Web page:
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The Conspirator 

Redford's Conspirator replaces fever-dream paranoia with ponderous tub thumping.

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For years, I’ve been laboring under the misapprehension that there was no way to make the conventional courtroom drama any more tedious and inert. Thanks to Robert Redford’s The Conspirator, I’ve discovered a way: Make it an excruciatingly earnest two-hour-long allegory.

In theory, at least it should be interesting as a little-known historical footnote. Did you know that the assassination of Abraham Lincoln in 1865 was part of a conspiracy to assassinate several government officials on the same night? Were you aware that among those charged was Mary Surratt (Robin Wright), the Southern-born keeper of the Washington, D.C., boarding house where John Wilkes Booth and others may have hatched the plot? And that a decorated Union veteran named Frederick Aiken (James McAvoy) was assigned to defend her—not in a regular court of law, but before a military tribunal?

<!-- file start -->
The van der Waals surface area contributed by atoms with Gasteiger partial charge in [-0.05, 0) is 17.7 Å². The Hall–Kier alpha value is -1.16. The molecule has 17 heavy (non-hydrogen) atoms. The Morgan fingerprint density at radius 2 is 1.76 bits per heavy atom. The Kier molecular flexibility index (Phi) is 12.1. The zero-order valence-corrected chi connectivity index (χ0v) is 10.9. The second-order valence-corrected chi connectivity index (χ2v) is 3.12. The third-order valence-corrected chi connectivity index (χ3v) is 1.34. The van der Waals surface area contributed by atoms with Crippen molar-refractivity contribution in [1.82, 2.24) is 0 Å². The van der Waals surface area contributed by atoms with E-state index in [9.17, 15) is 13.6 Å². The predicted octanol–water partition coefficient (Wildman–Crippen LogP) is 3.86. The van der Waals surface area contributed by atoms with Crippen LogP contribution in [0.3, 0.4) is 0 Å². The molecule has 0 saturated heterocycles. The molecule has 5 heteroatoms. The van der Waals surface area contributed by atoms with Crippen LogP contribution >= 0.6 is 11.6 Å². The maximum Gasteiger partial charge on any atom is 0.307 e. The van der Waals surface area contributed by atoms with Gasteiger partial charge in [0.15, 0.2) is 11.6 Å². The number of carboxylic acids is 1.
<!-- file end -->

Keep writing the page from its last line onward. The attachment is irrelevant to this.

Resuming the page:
And furthermore, did you know that the entire episode is clearly a case study for post-9/11 hysteria? Screenwriter James Solomon hammers home how deeply wrong it is that national mourning and fear should drive a nation to unconstitutional acts, and that being at war should not excuse injustice, and what are we fighting for if not for our constitutional freedoms, etc. “The world has changed,” War Secretary Stanton (Kevin Kline) solemnly intones as justification for seeing to Surratt’s conviction by any means necessary—although apparently, ham-fisted moralizing remains a constant.

The Conspirator’s borderline laughable, nonstop nudging at War on Terror parallels might have been slightly more tolerable had anything else in the film been vaguely interesting. But Aiken’s story arc—from his own righteous anger to fierce advocate for his client’s innocence, periodically interrupted by pleas from his doe-eyed paramour (Alexis Bledel) and army buddies to give up the case—goes nowhere you wouldn’t predict from the outset, and every unfairness done to Surratt is too obvious even to inspire outrage. It’s a Bizarro-world twist on JFK, only with fever-dream paranoia turned into ponderous tub thumping. 



James McAvoy, Robin Wright, Kevin Kline
Rated PG-13

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